Accenture to host DCU teaching students for summer internships

Accenture, DCU STEM
Picture: Amy Bennett; Paula Neary, Accenture; Clodagh Finnegan; and Prof Brian MacCraith, DCU

Three-month programme aims to overturn STEM stereotypes

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1 June 2016 | 0

Accenture has announced a new, three-month pilot internship programme, which will see five third year of BSc in Science Education students from DCU take up positions at the company, including its Centre for Innovation.

The first of its kind programme was developed in partnership with the 30% Club will focus on how science subjects can be promoted to female students.

In 2013 and 2015 Accenture carried out research and produced reports on attracting more females into STEM which showed that while the vast majority of girls appreciate that STEM subjects create a lot of career opportunities, stereotypes persist and a high proportion of females believe that the subjects are too difficult and better suited to males.

Teachers were identified as key influencers on students’ subject choices yet three quarters of teachers surveyed do not consider themselves influential. Over half of teachers in the 2013 study used the words ‘average,’ ‘poor’ or ‘very poor’ to describe the overall level of information available on STEM-related career opportunities.

Paula Neary, a managing director in Accenture and sponsor of the STEM programme, said: “Our research findings were stark and the position has not changed since we first conducted this research in 2013.  The reports highlight the challenge that exists in trying to equip teachers with the knowledge to inform younger females of the opportunities presented by a STEM career.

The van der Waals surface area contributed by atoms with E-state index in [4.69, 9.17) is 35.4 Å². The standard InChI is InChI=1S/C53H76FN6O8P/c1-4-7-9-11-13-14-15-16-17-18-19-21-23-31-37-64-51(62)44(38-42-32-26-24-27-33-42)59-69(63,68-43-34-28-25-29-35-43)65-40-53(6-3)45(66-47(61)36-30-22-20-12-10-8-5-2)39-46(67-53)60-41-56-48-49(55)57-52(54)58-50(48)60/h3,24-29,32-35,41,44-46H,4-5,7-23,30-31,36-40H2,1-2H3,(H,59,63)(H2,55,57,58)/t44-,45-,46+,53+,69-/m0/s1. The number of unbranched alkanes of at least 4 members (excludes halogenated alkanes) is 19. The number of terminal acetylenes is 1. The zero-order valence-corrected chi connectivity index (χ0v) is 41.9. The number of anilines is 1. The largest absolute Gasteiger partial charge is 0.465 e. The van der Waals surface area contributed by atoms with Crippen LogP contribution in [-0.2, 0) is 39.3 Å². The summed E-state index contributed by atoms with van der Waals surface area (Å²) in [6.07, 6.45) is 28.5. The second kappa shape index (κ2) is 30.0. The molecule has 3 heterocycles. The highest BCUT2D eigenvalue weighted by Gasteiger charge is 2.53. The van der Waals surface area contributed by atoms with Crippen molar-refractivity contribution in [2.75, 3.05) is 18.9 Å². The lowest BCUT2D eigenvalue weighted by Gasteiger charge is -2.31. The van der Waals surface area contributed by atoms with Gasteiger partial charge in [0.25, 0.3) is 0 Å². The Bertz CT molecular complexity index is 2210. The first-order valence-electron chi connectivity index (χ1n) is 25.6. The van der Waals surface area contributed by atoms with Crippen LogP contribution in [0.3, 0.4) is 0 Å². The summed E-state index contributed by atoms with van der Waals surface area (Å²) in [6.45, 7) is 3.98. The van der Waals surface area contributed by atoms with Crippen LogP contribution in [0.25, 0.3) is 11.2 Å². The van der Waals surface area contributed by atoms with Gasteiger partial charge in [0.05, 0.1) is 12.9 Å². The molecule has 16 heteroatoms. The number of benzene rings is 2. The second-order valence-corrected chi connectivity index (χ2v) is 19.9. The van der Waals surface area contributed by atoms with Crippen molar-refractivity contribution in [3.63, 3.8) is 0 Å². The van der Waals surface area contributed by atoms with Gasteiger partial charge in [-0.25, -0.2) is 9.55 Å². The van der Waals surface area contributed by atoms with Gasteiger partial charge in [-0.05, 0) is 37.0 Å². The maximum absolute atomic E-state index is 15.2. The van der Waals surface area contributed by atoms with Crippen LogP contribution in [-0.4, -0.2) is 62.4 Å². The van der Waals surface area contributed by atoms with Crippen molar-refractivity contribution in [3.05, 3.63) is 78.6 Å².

“As Ireland continues to position itself as the epicentre of the world’s digital economy, we need to future proof the talent pipeline so that half the population is not excluded from the opportunities that STEM presents and to this end, industry has a role to play. The objective of this programme is to provide teachers with hands-on industry experience in the sector so that they’re better positioned to provide guidance, encouragement and bring their experience to life in the classroom.”

DCU President Prof Brian MacCraith said: “At our new Institute of Education, DCU student teachers engage with educators who are at the cutting edge of knowledge and practice in 21st Century education, particularly in the area of STEM education. Our students, the educators of tomorrow, will have a key role to play in sparking and encouraging interest in STEM subjects, particularly amongst young female students. ”

Brid Horan of the 30% Club welcomed the initiative. “The narrative around the skills shortage in the STEM sectors is well known at this stage and the 30% Club is actively involved in a range of initiatives to address  gender stereotyping within these industries. We are also working in collaboration with DCU in a variety of ways to help target these issues at an early stage by intervening at University level,” she said.

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